Ranked! The 10 worst EVER starts in the Premier League

Portsmouth 2009/10

Unusually, a trio of winless teams are propping up the Premier League table as it enters its seventh week. Cardiff, Huddersfield and Newcastle are still on the lookout for that elusive first victory, with all three teams picking up just two points from their opening six games.

Yet while the outlook might appear bleak, they can at least take solace from the fact that several teams have started the season in even worse fashion over the years.

Cardiff and Huddersfield have an identical record at this point and are 14th and 15th in the list of all-time worst Premier League starts after six rounds, while Newcastle are way down in 26th thanks to their superior goal difference.

Two teams can count themselves lucky to miss out on a place in this 10: Sunderland (2016/17) and Blackburn (1996/97), who were just squeezed out on goal difference...

10. Man City (1995/96) & Sunderland (2005/06)

W0 D1 L5, F3 A10 GD -7, Pts 1

Two in one to start us off, as this pair of sides from different eras recorded identical records from their opening six games – much like Cardiff and Huddersfield have this term.

New Manchester City manager Alan Ball got off to a nightmare start in 1995, drawing on the opening day with Tottenham before falling to five successive defeats. Mick McCarthy’s Black Cats simply swapped the timing of their win a decade later: they fell to five straight defeats before finally getting a point on the board with a draw at home to West Brom in week six.

Where did they finish up?

After winning just two points in their opening 10 games, City began to gradually improve. But they were made to pay for their early-season struggles: on the final day of the season they earned a surprise 2-2 draw with Liverpool which they hoped might secure their survival, but goal difference led to the Citizens finishing below both Coventry and Southampton. (Famously, manager Alan Ball had misinformed midfielder Steve Lomas that the Saints were losing, and who duly wasted time in the corner.)

Sunderland felt no such heartbreak, as their demotion was never in doubt. In a humiliating campaign, the north-east club won just three games and finished the season bottom with a pathetic 15 points – the second-worst total ever in the Premier League. By that point, McCarthy had been sacked in March and caretaker Kevin Ball failed to spark a miraculous turnaround. Balls. 

READ Derby's 2007/08: the Premier League's worst ever season, by the men who were there (opens in new tab)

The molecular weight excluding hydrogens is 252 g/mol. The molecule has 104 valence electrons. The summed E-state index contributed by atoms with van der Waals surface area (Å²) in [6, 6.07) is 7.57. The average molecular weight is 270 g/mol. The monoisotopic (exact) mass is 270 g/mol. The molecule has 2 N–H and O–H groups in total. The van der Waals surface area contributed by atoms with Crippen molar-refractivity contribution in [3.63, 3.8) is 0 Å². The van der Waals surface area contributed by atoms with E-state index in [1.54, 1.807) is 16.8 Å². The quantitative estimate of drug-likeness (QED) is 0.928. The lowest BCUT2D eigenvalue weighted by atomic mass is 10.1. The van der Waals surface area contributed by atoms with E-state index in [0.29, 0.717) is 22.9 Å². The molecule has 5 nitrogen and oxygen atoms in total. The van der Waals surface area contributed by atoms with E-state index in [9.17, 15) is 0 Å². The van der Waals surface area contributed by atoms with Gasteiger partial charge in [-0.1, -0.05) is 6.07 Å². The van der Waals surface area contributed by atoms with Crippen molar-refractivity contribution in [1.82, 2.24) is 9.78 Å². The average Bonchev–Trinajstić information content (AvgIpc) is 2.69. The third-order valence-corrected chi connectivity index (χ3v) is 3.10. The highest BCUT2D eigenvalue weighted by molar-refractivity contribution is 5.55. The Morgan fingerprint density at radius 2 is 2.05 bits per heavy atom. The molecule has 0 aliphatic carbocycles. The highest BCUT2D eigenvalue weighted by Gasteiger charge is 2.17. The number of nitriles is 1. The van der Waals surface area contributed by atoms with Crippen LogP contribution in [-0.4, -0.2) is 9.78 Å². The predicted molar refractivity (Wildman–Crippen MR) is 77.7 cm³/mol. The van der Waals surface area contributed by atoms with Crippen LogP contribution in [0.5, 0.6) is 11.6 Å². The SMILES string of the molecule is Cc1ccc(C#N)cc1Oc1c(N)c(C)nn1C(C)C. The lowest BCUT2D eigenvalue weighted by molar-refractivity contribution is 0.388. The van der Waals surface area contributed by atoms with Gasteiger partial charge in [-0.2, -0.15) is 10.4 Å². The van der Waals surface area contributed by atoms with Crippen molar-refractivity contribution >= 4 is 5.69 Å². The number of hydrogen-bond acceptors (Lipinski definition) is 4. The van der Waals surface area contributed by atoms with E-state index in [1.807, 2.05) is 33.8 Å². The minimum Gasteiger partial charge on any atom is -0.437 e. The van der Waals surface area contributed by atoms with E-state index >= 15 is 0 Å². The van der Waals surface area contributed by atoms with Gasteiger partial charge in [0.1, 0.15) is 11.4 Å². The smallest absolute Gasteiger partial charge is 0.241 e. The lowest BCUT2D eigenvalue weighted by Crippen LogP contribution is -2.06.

9. Crystal Palace (2004/05)

W0 D1 L5, F5 A13 GD -8, Pts 1

On their return to the top flight, Palace rarely looked equipped to deal with the demands of the Premier League. Manager Iain Dowie had pulled off a remarkable and unexpected achievement by taking the Eagles up from the First Division, but the start his side made among English football’s elite was a sign of things to come.

A creditable opening day draw away to Norwich was followed up by five straight defeats, putting the newly-promoted side on the back foot from the start.

Where did they finish up?

Dowie’s side rallied after week six with three wins and a draw in their next five games. Unfortunately that turned out to be the best run of form of the entire season for the Selhurst Park club.

The goals of Andy Johnson, who finished the season with an impressive 21 league strikes (11 of them penalties) kept Palace in contention for survival until the final day. However, a 2-2 draw with Charlton saw them miss out on another season in the top flight by just one point.

8. Newcastle (1999/2000)

W0 D1 L5, F8 A18 GD -10, Pts 1

The Magpies’ abysmal start to the 1999/2000 campaign is most vividly remembered for the resignation of Dutch legend Ruud Gullit. The Newcastle boss walked out of St James’ Park after five games, having watched his side slump to four defeats and a draw (a 3-3 with Wimbledon, despite the Magpies holding a 3-1 lead after an hour).

The final straw came with a 2-1 defeat to arch-rivals Sunderland, in which Gullit left star strikers Alan Shearer and Duncan Ferguson on the bench following a fallout. In came Steve Clarke as caretaker, but the Scot oversaw a further two defeats as Newcastle’s nightmare started continued. They remain the side to have conceded the most goals (18) in a Premier League season after six games.

Where did they finish up?

One of the most remarkable turnarounds in this list came about thanks to the late, great Sir Bobby Robson. He arrived on Tyneside with Newcastle propping up the table and made an immediate impact, overseeing an 8-0 thrashing of Sheffield Wednesday in his first home game. The renaissance continued with the 66-year-old at the helm, as he led them to an 11th-place finish and encouraged an attacking style of football that saw the Magpies finish the season as the third-highest scorers in the league.

7. Sunderland (2013/14)

W0 D1 L5, F4 A14 GD -10, Pts 1

A memorable campaign at the Stadium of Light got off to a terrible start as Paolo Di Canio’s revamped side, featuring 14 new signings, failed to gel. After five games in which the Black Cats picked up just one point (a 1-1 draw with Southampton), the Italian was sacked amid rumours of squad unrest.

Di Canio’s dismissal failed to produce an instant reaction under caretaker Kevin Ball and subsequently Gus Poyet, with Sunderland falling to further defeats against Liverpool, Manchester United and Swansea to make it seven defeats from their opening eight games.

Where did they finish up?

Poyet did begin to make an impact, starting with a 2-1 win against rivals Newcastle in his first home game in charge. However, by the time Sunderland were beaten by Everton on April 12 – their seventh defeat in eight games – survival seemed an almost impossible task.

The Uruguayan’s turning point came when his side inflicted Jose Mourinho’s first ever home league defeat in the Premier League with a 2-1 win against Chelsea at Stamford Bridge. It sparked a remarkable run of four wins in a row that was enough to achieve a 14th-place finish. By this stage, Poyet had also taken Sunderland all the way to the League Cup final, where they were beaten by Manchester City.

6. Sheffield Wednesday (1999/2000)

W0 D1 L5, F3 A13 GD -10, Pts 1

Wednesday soon became favourites to go down after a disastrous start to their Premier League campaign. A draw with Bradford gave the Owls their only point in an opening six games where they were also hammered 4-0 by Manchester United and lost each of their home games against Liverpool, Tottenham and Derby.

The poor run would continue as a further three defeats followed, including a humiliating 8-0 reverse away to Newcastle.

Where did they finish up?